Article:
Uber Technologies Inc.and Lyft Inc.’s efforts to reach a compromise with lawmakers in New York suffered a setback this week. A state senator scrapped closely watched plans to introduce a gig work bill this year that would have offered workers union representation without making them employees.
“We could never get everybody together,” said Democrat Diane Savino, a former union official who had been aiming to introduce a bill with both labor and industry support in time to pass before this year’s legislative session ends this week. “It’s a complicated problem, but the only way we’re going to get to a solution is people are going to have to put aside their own agendas and figure out, How do we solve it?”
The news sent Uber and Lyft shares to an intraday low. Each stock was down more than 3% Tuesday.
Some gig economy executives and labor leaders have been trying for years to hammer out an agreement that would meet both groups’ goals: growing unions’ ranks and preserving companies’ core business models, which rest on the claim that workers are independent contractors rather than employees entitled to full labor protections.
In New York, companies including Uber and Lyft have been discussing such a legislative deal with labor groups including the New York State AFL-CIO and the Independent Drivers Guild, an International Association of Machinists affiliate launched in 2016 with Uber’s funds. Draft legislation emerged from those talks was published by Bloomberg Law in late May and drew swift criticism from some influential lawmakers and labor groups, who argued the proposal would help the companies continue to deny workers the full employee rights they deserve, including the chance to democratically choose a union.
Under the proposal, a union that signed up a 10th of either the most active ride-hail drivers or app-based couriers could be designated by the state to represent all such workers in “sectoral bargaining talks over recommended rules for the industry. Gig companies that reached agreements with unions would be shielded from other state or city workplace laws, and 10 cents from each gig ride or delivery would be used to fund the participating unions.
“The death of this bill represents the power that delivery workers have,” said Ligia Guallpa, executive director of the Workers Justice Project, whose gig organizing group Los Deliveristas Unidos came out against the proposal last month and spurred the Transport Workers Union, which had been one of the compromise’s most vocal advocates, to withdraw its support.
Savino said she’s determined to pass a bill when the legislature returns next year and is eager to address concerns from groups such as Los Deliveristas, who she and representatives of DoorDash Inc. and Uber have recently met with. Savino, who chairs the state senate’s Internet and Technology committee, said she plans to take the lead on drafting the next version of her bill, rather than deferring as much to union and company leaders to write it.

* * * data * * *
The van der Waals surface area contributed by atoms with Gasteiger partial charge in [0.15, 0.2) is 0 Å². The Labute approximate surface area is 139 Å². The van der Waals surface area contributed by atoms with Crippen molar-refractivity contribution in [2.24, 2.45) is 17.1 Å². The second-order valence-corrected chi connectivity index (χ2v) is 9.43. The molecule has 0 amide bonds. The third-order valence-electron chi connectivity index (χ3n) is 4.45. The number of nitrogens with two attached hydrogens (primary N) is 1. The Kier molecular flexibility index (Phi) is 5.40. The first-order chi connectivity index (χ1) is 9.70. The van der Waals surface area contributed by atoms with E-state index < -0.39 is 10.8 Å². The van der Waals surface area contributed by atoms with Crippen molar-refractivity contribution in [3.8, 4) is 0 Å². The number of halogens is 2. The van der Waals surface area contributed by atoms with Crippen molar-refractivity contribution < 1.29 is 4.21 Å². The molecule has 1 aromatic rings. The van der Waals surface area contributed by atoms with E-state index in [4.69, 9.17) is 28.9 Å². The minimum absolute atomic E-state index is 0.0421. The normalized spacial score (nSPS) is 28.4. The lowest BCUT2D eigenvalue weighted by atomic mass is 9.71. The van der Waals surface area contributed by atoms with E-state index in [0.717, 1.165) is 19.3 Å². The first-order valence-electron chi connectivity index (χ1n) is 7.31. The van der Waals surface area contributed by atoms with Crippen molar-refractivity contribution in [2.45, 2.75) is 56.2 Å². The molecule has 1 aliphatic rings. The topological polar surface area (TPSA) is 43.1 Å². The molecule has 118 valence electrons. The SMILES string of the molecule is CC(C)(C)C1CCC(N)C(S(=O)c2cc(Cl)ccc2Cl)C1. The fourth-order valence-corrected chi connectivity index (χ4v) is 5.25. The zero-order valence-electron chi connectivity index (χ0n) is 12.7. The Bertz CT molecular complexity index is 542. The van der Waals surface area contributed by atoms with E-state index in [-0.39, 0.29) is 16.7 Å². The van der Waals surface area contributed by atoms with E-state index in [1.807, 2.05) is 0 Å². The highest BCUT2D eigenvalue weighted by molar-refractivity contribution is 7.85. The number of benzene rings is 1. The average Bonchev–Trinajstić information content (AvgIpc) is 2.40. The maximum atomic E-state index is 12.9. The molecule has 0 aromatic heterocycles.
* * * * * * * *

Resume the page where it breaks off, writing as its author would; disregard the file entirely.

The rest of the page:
The process this time around was “sabotaged” when last month’s draft was leaked “by people who wanted to make sure we didn’t get anywhere,” but productive talks have been going on as recently as this past weekend, she said.
The provision allowing unions to be recognized without showing majority support was appropriate for the gig sector, Savino said, because workers have no common workspace and would otherwise face particular difficulty organizing. “The best way for workers to improve their terms and conditions is through collective bargaining,” she said. “Legislators come and go, but the union is forever.”
Labor and industry groups that have been part of the talks said this week they, too, are determined to get something passed eventually. “Looking to January, we remain committed to finding a solution that specifically recognizes the Dasher experience, ensuring they can maintain the independence they need and gain access to benefits,” Max Rettig, the public policy head of DoorDash, wrote in an email Monday. The IDG, which rallied last week in support of the not-yet-introduced bill, said it was encouraged by the progress made to date. “Establishing collective bargaining rights for ride share and delivery drivers is the single most powerful opportunity we have to advance economic justice for these workers,” the group’s executive director Brendan Sexton said in an email.
But members of the New York Taxi Workers Alliance, including Uber and Lyft drivers, rallied in Albany on Monday against the not-yet-introduced bill. The group warned Tuesday against cutting any deals with the companies that don’t provide workers the full rights of employees.
“Unless the companies recognize they can’t roll back rights or deny drivers the economic floor granted to all other workers, there is no conversation to be had in any room,” Bhairavi Desai, the executive director, wrote in an email, “just much more organizing to be done on the streets.”